Decision and Cognitive Sciences Research Centre

The Decision and Cognitive Science Research Centre (DCS) has become a world leading centre of research excellence in the areas of Multiple Criteria Decision Analysis (MCDA) and Decision Support Systems (DSS). With one of the largest groupings of leading researchers in MCDA and DSS its members have made significant contributions to advances in these areas, and in 2008 the International Society on Multiple Criteria Decision Making (MCDM) named DSRC members among the top 40 most prolific researchers worldwide in this area.

Aim and objectives

The aim of DCS is to promote fundamental and cross-disciplinary research within decision sciences, cognitive sciences and related areas and to apply and evaluate its research findings on real world decision problems in all sectors. The primary objectives of DCS are proposed to achieve the above aim in a measured manner, summarised as follows:

  • To encourage and coordinate applied research in the Alliance MBS priority areas including strategic decision making, financial decision making, and evaluation of performance, sustainability & innovation.
  • To organise and promote theoretical, methodological, empirical and applied research in the following areas such as evidential reasoning decision analysis, risk analysis, performance optimisation, and knowledge-driven decision support systems, computational and mathematical models of human behaviour and behavioural decision-making.

Lead Researchers:

Professor Jian-Bo Yang

Jian-Bo is Professor and Chair of Decision and System Sciences. He conducts research in the areas of multiple criteria decision analysis using both quantitative and qualitative information under uncertainties, probabilistic inference and decision making with data and judgements, complex system modelling, optimisation and simulation or machine learning, hybrid decision methodologies combining techniques from systems theory, operational research and artificial intelligence, etc. The current application areas cover data-driven diagnosis and prognosis, design and operation decision making in healthcare and engineering systems, pattern identification and analysis of customer behaviours, public sentiments and system risks (financial or non-financial) from big data, performance analysis and improvement of products, processes and organizations, among others.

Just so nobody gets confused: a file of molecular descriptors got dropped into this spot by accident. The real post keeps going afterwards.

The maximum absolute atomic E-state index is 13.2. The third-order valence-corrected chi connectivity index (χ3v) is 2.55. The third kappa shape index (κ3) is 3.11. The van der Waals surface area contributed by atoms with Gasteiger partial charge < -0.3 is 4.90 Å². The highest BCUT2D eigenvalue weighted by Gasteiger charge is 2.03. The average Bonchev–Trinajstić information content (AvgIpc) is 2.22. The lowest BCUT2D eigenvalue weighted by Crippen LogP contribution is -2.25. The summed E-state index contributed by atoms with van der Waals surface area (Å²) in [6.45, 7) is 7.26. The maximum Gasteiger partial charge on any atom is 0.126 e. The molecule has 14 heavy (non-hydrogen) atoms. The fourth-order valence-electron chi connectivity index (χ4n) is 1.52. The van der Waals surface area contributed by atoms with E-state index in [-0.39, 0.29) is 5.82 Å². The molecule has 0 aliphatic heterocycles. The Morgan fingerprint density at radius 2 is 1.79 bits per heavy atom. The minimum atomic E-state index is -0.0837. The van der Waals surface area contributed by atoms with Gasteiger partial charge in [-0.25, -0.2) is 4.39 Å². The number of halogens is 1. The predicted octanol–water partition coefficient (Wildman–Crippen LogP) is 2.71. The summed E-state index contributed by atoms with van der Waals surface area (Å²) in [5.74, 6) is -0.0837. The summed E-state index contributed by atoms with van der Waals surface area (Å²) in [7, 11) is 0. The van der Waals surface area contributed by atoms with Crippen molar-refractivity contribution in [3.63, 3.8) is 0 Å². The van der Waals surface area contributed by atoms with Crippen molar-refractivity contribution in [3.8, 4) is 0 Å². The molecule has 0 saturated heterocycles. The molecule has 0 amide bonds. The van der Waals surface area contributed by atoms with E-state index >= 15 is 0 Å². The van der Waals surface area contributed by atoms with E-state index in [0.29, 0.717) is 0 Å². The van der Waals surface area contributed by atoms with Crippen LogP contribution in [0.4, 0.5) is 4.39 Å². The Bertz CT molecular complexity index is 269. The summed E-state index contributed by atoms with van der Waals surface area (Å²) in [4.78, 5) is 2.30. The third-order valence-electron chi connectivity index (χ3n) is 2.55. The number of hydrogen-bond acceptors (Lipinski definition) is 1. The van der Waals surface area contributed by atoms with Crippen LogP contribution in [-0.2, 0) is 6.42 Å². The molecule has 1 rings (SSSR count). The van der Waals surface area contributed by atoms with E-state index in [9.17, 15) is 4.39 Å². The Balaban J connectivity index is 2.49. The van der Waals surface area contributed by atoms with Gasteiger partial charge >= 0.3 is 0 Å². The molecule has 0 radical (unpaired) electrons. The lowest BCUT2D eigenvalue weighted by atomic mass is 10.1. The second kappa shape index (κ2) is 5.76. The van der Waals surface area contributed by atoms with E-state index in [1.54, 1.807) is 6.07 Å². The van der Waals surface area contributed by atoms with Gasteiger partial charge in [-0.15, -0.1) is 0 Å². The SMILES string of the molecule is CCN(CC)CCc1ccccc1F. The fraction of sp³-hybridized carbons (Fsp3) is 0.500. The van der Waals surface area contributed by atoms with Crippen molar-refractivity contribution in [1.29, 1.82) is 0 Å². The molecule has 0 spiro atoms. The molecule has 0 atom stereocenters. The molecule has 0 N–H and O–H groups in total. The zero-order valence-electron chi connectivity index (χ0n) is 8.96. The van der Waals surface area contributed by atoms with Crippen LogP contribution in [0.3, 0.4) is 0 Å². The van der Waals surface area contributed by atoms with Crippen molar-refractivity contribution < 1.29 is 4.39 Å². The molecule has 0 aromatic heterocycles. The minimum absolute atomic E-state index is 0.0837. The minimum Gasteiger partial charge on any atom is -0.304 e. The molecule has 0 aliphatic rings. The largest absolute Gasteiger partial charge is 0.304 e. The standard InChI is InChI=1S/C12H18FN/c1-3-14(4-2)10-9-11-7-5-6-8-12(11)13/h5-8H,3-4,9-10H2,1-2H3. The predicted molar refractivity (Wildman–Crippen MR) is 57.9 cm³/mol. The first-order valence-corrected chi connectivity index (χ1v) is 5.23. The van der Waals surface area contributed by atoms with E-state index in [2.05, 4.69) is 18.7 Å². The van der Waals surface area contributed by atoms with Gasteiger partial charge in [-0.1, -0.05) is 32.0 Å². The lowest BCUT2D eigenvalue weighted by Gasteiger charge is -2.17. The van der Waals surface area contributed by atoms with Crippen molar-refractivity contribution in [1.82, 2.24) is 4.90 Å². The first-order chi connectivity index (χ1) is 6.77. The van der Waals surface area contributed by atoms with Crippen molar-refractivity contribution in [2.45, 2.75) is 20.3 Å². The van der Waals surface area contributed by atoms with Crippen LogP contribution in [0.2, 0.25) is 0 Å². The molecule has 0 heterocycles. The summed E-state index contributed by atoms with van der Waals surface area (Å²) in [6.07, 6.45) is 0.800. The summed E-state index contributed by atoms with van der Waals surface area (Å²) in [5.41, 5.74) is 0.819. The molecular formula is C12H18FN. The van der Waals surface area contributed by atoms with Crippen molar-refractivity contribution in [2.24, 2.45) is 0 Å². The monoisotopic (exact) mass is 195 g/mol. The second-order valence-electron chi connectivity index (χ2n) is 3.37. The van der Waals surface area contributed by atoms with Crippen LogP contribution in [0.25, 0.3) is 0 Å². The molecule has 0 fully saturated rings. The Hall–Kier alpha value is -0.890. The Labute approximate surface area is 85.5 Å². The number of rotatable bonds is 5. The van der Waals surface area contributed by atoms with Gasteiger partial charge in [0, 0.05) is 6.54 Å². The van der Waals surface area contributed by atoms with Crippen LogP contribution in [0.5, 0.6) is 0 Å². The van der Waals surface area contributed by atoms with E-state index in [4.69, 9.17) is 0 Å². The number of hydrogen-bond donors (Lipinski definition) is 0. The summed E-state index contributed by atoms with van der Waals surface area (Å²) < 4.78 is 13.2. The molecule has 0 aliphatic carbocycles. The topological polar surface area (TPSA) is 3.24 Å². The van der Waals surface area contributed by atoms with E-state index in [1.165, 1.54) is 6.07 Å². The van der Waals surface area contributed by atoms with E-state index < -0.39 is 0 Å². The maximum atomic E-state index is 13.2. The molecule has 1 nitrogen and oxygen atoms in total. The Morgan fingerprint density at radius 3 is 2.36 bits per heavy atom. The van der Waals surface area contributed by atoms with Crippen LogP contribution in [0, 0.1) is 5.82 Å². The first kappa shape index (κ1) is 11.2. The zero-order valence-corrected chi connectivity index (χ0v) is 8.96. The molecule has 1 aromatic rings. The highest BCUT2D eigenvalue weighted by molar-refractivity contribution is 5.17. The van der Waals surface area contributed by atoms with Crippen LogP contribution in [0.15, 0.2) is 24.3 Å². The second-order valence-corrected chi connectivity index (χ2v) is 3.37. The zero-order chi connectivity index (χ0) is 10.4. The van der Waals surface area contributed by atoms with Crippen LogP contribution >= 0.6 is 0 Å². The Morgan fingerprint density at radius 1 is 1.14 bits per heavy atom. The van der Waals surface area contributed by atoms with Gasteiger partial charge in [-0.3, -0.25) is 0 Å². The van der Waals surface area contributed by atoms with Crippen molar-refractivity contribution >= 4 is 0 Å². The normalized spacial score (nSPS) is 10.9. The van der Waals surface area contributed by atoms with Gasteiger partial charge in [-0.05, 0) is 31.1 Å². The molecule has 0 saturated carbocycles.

He has been awarded many research projects by national and international funding bodies with a total value of over £4m in the recent years. Additionally, he has also designed and developed several large software packages including the Windows-based Intelligent Decision Systems (IDS) for multiple criteria decision analysis (MCDA) and cost estimation of complex projects. Companies that he has worked collaboratively with include General Motors Company, Siemens Shared Services Limited, Unilever, Shell Global Solutions (UK) and Belgian Nuclear Research Centre.

Professor John Keane

John is a Professor of Data Engineering in the School of Computer Science at the University and an Honorary Professor of Data Analytics in the Alliance Manchester Business School where he is Co-Director of the Decision and Cognitive Sciences Research Centre. His primary research activity is at the confluence of high performance computing and data mining. His interests relate to the design, development, verification, and engineering of algorithms for data-intensive systems. He investigates correctness and performance issues of concurrent/parallel processing for applications involving large complex data sets. Application areas include commercial domains including banking and retail, and symbolic domains such as theorem proving. Technical issues of concern are distributed querying, language and system models, data mining, high performance parallel systems, and reasoning and design for distributed algorithms.

Dr Julia Handl

Julia's research interests relate to the development and application of advanced analytical techniques (concretely, optimization methods, machine learning and simulation) for complex real-world problems. Many of the methods she works with have applications across disciplines, and current cross-faculty collaborations include work with the School of Computer Science and the Faculty of Life Sciences. Her publications span both theoretical and empirical work related to the multiobjective formulation of a variety of different problems including unsupervised clustering, semi-supervised classification, feature selection and protein structure prediction.